“When there is pain, there are no words.”
~ Toni Morrison
When I see versions of the paleo autoimmune protocol forbid NSAIDs, my blood pressure spikes. When I read yet another article on how NSAIDs will kill you, I get angry. Why? Because I have experienced excruciating pain, when NSAIDs didn’t feel like a choice, so much as a means to survive.
Then, I take a deep breath, calm myself down and remember that I also love these bloggers. Like me, they offer their blogs to the public for free, with a heartfelt desire to help people. Mainstream Americans often take medication without thinking, believing that if something is sold over-the-counter, it’s harmless. Healthy living websites simply want to educate people about the risks.
My concern stems from the fact that people with autoimmune disease aren’t mainstream America. Their lives are much more challenging, and the medical decisions they make aren’t lighthearted at all. Telling them to give up their pain medication increases the burden on someone who is already overwhelmed.
This article is a call for compassion: If you want to help people in pain, you need to understand their experience. The pain needs to go away before the pain killers do.
A Few Facts:
- Although some people with autoimmune disease don’t have pain, many live with a level of pain impossible to imagine, unless you’ve experienced it yourself. Doctors even prescribe anti-depressants, because the pain can lead to suicidal thoughts.
- NSAID stands for nonsteroidal anti-inflammatory drug. They were created as an alternative to steroids, which have a dizzying array of side effects. NSAIDs are also an alternative to narcotics, which in addition to serious side effects, carry the risk of addiction and overdose. This isn’t to say NSAIDs don’t carry risks as well, but it’s important to remember that people take them as an alternative to more debilitating medication.
- Although there are anti-inflammatory supplements available that can be very helpful (and I will detail them later in this article), they aren’t as strong as NSAID medication and for people with chronic pain, they often aren’t enough.
- Usually, people who tell others to go off NSAIDs cold-turkey either haven’t experienced excruciating pain, or their pain went away immediately after making dietary changes, or trying one of the herbal alternatives. If you are one of those people, that is awesome and cause for celebration. However, most people aren’t that lucky. Autoimmune disease involves immune and inflammatory processes that are chronic and complex. Toning them down is a long-term endeavor. It can be done! But if your disease involves inflammatory pain, it’s natural to need NSAIDs during that transition.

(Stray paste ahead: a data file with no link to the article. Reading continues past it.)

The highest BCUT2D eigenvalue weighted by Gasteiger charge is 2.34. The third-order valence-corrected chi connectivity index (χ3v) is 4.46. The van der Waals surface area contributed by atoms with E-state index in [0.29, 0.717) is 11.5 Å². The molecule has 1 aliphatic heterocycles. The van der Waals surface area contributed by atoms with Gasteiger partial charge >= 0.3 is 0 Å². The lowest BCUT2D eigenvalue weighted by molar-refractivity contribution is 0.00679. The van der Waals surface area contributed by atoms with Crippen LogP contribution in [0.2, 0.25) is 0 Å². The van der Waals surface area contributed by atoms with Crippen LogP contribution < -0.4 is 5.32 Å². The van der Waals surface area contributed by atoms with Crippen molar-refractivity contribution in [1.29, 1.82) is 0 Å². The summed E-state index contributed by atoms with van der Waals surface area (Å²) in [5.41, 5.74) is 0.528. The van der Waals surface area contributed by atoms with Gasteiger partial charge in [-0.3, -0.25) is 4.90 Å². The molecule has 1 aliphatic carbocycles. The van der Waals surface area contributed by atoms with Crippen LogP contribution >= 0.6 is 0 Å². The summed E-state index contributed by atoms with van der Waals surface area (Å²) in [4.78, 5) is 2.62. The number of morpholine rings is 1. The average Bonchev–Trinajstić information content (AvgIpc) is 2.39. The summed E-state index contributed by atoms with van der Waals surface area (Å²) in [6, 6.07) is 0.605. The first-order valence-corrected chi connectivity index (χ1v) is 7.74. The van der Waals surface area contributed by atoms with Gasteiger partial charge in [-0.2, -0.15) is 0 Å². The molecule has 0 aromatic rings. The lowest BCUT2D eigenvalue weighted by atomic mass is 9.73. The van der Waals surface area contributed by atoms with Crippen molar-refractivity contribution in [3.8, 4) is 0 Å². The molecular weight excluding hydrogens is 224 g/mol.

- The autoimmune protocol was originally designed to be a food elimination diet, done for 30 days, after which foods would be reintroduced while the body is monitored for symptoms. It’s an old and very effective technique for identifying food intolerances. Medication isn’t food and should never be added to an elimination protocol. Rather, as food intolerances are identified and removed from the diet, pain decreases, and people are able to reduce their dosage naturally.
- While NSAIDs have been linked to leaky gut, which is a contributor to autoimmune disease, STRESS is also linked to leaky gut. And there is literally nothing more stressful than pain. (I’ll go into the science of this below.)
- If people are in pain, they can’t sleep, and poor sleep is linked to increased inflammation and the development of autoimmunity. Since the autoimmune protocol stresses the importance of reducing stress and getting enough sleep, the advice to stop NSAIDs cold-turkey is contradictory.
The Pain Effect
When we experience pain, the brain releases a number of neurotransmitters and hormones in response. One of those is cortisol – the fight or flight hormone. When it’s released, our heart beats faster, our blood pressure goes up, the immune system is suppressed, organs slow down, and blood is redirected to skeletal muscles. This response is designed to protect us, by giving us the energy we need to react in a dangerous situation. However, it’s also meant to be temporary, with full function of our organs and immune systems restored once the danger has passed. With chronic pain, cortisol keeps getting released over and over, and these effects which are meant to be brief, become chronic as well. Needless to say, this damages our bodies over time. We aren’t meant to live in pain. Studies even show that people with chronic pain have shorter life spans.
In addition, the stress of living with pain creates a vicious cycle that causes more pain.
Drawing provided by Krames Patient Education:
When I was researching a holistic approach to rheumatoid arthritis treatment, I fell in love with this sentence from an alternative medicine doctor:
“Pain relief is obviously very important, and if this is not achieved, you can go into a depressive cycle that can clearly worsen your immune system and cause the RA to flare. So the goal is to be as comfortable and pain free as possible with the least amount of drugs.”
Having treated many people with RA and seen the pain experience up close, he expressed an empathy which I desperately needed to hear. Note the last sentence in his quote – he doesn’t tell people to go off their medication. Instead, his treatment protocol offers advice on alternatives, helping people lower their dose. For those who need to continue some level of NSAID use, he offers advice for doing this safely. This is the balanced approach I would love to see more of in the paleo and real food community.